I told an acquaintance that I had been painting this summer in preparation for an art fair this month. His response surprised me: “I prefer art that is painted from the heart.” His implication didn’t register with me for a moment when I said, “Me, too.” He went on to ask me if I thought artists need to make money. I said, “Everyone needs to make money.” We softly debated (we were at a child’s birthday party, after all) and parted still on good terms, but the conversation had me thinking that more people than I think still have a mythic idea about what it is to be an artist.
Every single person who paints/sculpts/draws/builds/etc. has a hard time calling herself an artist because of how loaded with history and drama the word is. I read that my favorite living artist, Wayne Thiebaud, never liked the word because he doesn’t think he deserves the same title given to the great Rembrandt. (He prefers being called a painter.) I like “painter,” too—it’s specific—but it’s time for artists and nonartists to get over the old, old, artist legends that still dominate public opinion.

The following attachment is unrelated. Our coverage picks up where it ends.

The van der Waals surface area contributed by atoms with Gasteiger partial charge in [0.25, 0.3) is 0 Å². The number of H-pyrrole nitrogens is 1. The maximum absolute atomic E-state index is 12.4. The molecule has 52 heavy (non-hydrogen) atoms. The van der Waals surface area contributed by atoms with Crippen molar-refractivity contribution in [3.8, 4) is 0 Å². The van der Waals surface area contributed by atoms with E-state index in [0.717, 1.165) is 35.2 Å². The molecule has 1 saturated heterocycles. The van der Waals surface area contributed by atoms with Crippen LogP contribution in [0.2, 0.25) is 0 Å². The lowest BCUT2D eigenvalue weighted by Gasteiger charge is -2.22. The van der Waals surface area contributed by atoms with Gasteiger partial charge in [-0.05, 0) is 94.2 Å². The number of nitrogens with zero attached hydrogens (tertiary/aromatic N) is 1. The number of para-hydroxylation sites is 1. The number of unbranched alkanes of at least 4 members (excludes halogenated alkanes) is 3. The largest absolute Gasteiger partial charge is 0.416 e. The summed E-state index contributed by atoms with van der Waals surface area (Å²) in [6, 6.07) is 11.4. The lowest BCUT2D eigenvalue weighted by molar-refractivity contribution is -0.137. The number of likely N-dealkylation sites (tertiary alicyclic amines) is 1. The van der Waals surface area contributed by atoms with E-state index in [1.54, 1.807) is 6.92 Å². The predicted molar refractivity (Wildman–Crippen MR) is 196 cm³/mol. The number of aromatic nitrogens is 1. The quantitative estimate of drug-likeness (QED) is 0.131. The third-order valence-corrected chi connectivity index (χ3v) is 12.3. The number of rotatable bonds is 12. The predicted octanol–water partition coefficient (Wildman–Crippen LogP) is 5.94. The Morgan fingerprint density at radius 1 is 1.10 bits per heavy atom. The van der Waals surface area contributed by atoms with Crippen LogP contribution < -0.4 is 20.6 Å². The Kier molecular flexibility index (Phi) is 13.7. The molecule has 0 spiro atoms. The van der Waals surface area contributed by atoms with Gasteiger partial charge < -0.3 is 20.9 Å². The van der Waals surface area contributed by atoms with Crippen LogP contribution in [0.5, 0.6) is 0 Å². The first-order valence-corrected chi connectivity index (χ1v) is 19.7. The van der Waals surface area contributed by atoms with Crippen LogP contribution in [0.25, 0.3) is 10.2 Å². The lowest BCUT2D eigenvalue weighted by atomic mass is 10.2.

I listened to a funny and spot-on podcast episode called “Kill the Genius” (Art Opening(s), May 24, 2018) with Courtney Jordan and Samantha Sanders. They compiled a list of four types of art genius archetypes that hold back the average person from understanding that it is people like them—average—who make art. The two hosts tore apart the list by getting to the heart of each legend. It was inspiring. I’m not going to say Michelangelo was just like me, but that man went to great lengths to control his image, too. AND, he wanted to get paid. And moreover, he knew that the former would influence the latter. $$$$$$
Later is what?
After settling into various desk jobs, I always said I'd get back to painting later in life, and later is now. Again means that I tried once before. I decided to write about my painting endeavor, too, as a learning tool, an accountability tool, and to stay sharp in case I have to go back to a desk job. Again.
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